• http://www.howsweeteats.com Jessica @ How Sweet

    It sounds phenomenal warm. Mmmm.

  • http://www.sasasunakku.com Sasa

    I do hope you serve that with honeycomb! ;P

  • Erin

    This is a perfect post! Just last week I realized that I never eat meat alone either and I eat alone quite often. I do however make large batches of Spanish style lentils or spicy Mexican pinto beans with brown rice to eat for lunch during the week. I’m glad I’m not the only ‘accidental’ vegetarian :)

  • http://suburbanyogini.com Rachel @ Suburban Yogin

    Lovely recipe.

    On the whole we tend to think in the west that we need a lot more protein than we actually do. The big thing to watch out for on plant based diets is B12 (but if you’re eating eggs you’re good to go!)

  • http://www.pityinthekitchen.blogspot.com pity

    what a nice combo! and healthy too, cheers from london

  • Edward

    I shall start my week cooking up the beans as you have suggested. What a wonderful idea, especially for my wife’s pack lunch.

    You could try using rapeseed oil – it adds a lovely nutty flavour. Just like olive oil, it’s essential to get a good – extra virgin, cold press.

  • http://veganformation.blogspot.com peteformation

    Good to eat less meat! This is healthy diet!

  • Lans

    A grain of salt:

    It is generally a BAD IDEA to eat cold sticky rice. Note that I specified STICKY rice. This means a rice that cooks into an extremely sticky mass. Brown rice will cook into individual grains, but sticky rice will form what essentially amounts to a “thick rice mass”. Eating this mass cold WILL cause bad stomach aches and indigestion. In general, anything labeled “glutinous” or “short-grain” with rice immediately following should be eaten PIPING HOT.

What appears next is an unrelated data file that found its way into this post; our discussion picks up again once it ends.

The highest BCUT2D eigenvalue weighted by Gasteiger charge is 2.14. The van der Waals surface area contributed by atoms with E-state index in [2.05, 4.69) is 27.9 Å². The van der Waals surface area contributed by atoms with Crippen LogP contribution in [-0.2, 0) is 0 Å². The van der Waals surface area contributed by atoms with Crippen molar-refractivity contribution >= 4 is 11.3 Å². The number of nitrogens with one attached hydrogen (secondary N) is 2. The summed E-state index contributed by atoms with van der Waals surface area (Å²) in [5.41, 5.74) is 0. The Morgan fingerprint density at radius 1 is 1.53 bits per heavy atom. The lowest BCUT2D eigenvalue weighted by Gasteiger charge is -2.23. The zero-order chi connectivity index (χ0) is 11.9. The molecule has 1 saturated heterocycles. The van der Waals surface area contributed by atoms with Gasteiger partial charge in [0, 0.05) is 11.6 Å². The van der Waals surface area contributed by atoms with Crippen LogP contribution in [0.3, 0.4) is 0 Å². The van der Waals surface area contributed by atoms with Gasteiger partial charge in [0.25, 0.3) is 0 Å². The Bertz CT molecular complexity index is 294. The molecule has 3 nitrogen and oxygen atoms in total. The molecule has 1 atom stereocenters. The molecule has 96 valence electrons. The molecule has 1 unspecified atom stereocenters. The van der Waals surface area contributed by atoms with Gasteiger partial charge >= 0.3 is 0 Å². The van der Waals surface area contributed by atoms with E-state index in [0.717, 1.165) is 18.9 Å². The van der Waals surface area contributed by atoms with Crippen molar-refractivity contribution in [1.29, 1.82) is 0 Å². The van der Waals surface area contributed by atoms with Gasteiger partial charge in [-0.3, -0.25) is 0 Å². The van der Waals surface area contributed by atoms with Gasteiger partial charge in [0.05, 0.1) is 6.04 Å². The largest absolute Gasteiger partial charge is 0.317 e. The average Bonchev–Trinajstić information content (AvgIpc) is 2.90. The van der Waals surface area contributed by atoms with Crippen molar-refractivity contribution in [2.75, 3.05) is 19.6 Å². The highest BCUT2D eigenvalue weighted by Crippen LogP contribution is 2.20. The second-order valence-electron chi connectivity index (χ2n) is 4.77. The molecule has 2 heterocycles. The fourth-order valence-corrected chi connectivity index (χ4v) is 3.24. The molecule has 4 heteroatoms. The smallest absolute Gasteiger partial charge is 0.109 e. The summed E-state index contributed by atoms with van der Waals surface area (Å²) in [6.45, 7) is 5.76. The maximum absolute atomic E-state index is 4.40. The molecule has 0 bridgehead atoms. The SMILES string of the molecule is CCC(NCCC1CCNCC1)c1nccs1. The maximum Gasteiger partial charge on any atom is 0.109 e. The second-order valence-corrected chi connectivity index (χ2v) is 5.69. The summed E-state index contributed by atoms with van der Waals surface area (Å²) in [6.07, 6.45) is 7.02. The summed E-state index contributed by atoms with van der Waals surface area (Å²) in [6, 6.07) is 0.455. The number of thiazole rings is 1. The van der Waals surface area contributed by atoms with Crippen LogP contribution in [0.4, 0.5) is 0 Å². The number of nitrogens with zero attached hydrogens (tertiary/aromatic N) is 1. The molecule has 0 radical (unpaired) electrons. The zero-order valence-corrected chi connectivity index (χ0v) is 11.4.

Peace.

  • vetmed

    In Louisiana cuisine, a cousin to the fabulous French we have the GLORIOUS red beans and rice which is revered all over the south and southwest!

  • http://www.smartpalate.blogspot.com Nancy

    So the “accidental vegetarian” phenomenon is more common than I realized! I’m one when cooking for just myself, too — brown rice and beans, quinoa and lentils, bean and veg soups are my go-to’s, along with lots of sauteed dark, leafy greens. Thanks for this lovely recipe.

  • Sam

    Why do you choose the different temperatures to eat it at on different days?

    Is it contrasting the correct flavor?

    Thanks!

  • http://chocolateandzucchini.com clotilde

    Thank you all for your response!

    Vetmed – Absolutely! Though I believe that particular Louisiana staple comes from the Creole heritage rather than the French.

    Sam – It’s just that I eat it right after I make it on the first day, so it’s still warm. On subsequent days, I eat it straight from the fridge, or let it come to room temperature on the counter.

  • http://theendivechronicles.com/ Erin

    I do this for my lunches too, it is so convenient. I make a quinoa/wasabi/avocado/adzuki salad that is fantastic wrapped in lettuce or rolled in a tortilla. I really love this type of thing in the summer for dinner. You can cook it in the morning so you don’t have to heat the house when it is boiling hot outside.

    Great post!

  • http://eleanoreats.blogspot.com/ Eleanor

    Just chiming in as another accidental solo vegetarian here! Especially since I started getting a veg box delivery.